"Fireflies"

A weekly poem, read by the author.
July 12 2005 6:43 AM

"Fireflies"

Click here to listen to Karl Kirchwey read this poem. Those nights the fireflies love best— windless and a little humid— when they are current in the pasture, busy in their greeny traffic, signaling beneath the stars ("Like a nightclub's marquee," she says, remembering Fifty-Second Street), then I think pleasure is like this, accomplished in a perfect silence undeceived by loneliness.

And in the morning on the lawn,
seedpods of Eastern cottonwood
lie scattered open, white and brilliant,
as if true to some child's account
of what pleasure becomes with daylight.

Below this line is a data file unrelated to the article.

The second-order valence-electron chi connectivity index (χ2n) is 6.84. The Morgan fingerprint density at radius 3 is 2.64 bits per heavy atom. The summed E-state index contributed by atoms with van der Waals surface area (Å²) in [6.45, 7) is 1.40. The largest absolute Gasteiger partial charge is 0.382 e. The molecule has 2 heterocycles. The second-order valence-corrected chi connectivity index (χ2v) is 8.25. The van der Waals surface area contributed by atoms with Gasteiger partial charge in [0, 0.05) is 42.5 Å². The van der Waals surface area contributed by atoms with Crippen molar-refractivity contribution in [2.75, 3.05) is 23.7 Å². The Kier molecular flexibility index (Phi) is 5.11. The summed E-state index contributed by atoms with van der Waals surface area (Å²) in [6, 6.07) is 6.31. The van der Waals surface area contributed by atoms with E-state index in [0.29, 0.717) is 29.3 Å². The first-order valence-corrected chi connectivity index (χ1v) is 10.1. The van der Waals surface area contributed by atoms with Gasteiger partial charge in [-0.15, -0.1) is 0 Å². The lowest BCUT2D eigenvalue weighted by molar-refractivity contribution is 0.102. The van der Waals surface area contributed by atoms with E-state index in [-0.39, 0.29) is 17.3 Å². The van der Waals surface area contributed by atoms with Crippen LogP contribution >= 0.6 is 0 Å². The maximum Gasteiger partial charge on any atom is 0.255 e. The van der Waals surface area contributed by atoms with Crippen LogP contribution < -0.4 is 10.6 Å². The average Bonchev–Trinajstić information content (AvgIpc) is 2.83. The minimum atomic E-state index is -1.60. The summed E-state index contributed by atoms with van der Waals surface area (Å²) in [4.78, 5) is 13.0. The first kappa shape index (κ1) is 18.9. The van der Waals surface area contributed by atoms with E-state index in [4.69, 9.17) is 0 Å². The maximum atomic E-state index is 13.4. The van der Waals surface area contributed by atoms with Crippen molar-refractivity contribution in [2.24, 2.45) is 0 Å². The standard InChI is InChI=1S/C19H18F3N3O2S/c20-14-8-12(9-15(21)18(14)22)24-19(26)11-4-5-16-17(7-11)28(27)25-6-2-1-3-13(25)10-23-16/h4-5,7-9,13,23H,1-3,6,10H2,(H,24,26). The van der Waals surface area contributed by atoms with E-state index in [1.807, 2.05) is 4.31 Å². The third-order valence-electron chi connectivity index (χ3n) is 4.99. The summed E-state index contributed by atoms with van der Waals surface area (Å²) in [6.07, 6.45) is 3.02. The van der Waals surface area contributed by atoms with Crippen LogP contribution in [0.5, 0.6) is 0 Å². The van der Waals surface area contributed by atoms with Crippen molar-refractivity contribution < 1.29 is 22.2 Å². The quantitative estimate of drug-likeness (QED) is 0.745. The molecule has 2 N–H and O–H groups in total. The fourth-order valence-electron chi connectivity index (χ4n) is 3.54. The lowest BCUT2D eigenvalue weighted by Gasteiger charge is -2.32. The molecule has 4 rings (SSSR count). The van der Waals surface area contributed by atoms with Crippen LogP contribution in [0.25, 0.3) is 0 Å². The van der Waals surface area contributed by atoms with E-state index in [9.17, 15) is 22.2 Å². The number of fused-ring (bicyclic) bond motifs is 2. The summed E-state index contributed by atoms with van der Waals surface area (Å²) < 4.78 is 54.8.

Karl Kirchwey is the author of six books of poems, most recently Mount Lebanon, and of a translation of Paul Verlaine's first book of poems, as Poems Under Saturn. Professor of the Arts and Director of the Creative Writing Program at Bryn Mawr College, he is serving as Andrew Heiskell Arts Director at the American Academy in Rome from 2010-13.

  Slate Plus
Slate Archives
Nov. 26 2014 12:36 PM Slate Voice: “If It Happened There,” Thanksgiving Edition Josh Keating reads his piece on America’s annual festival pilgrimage.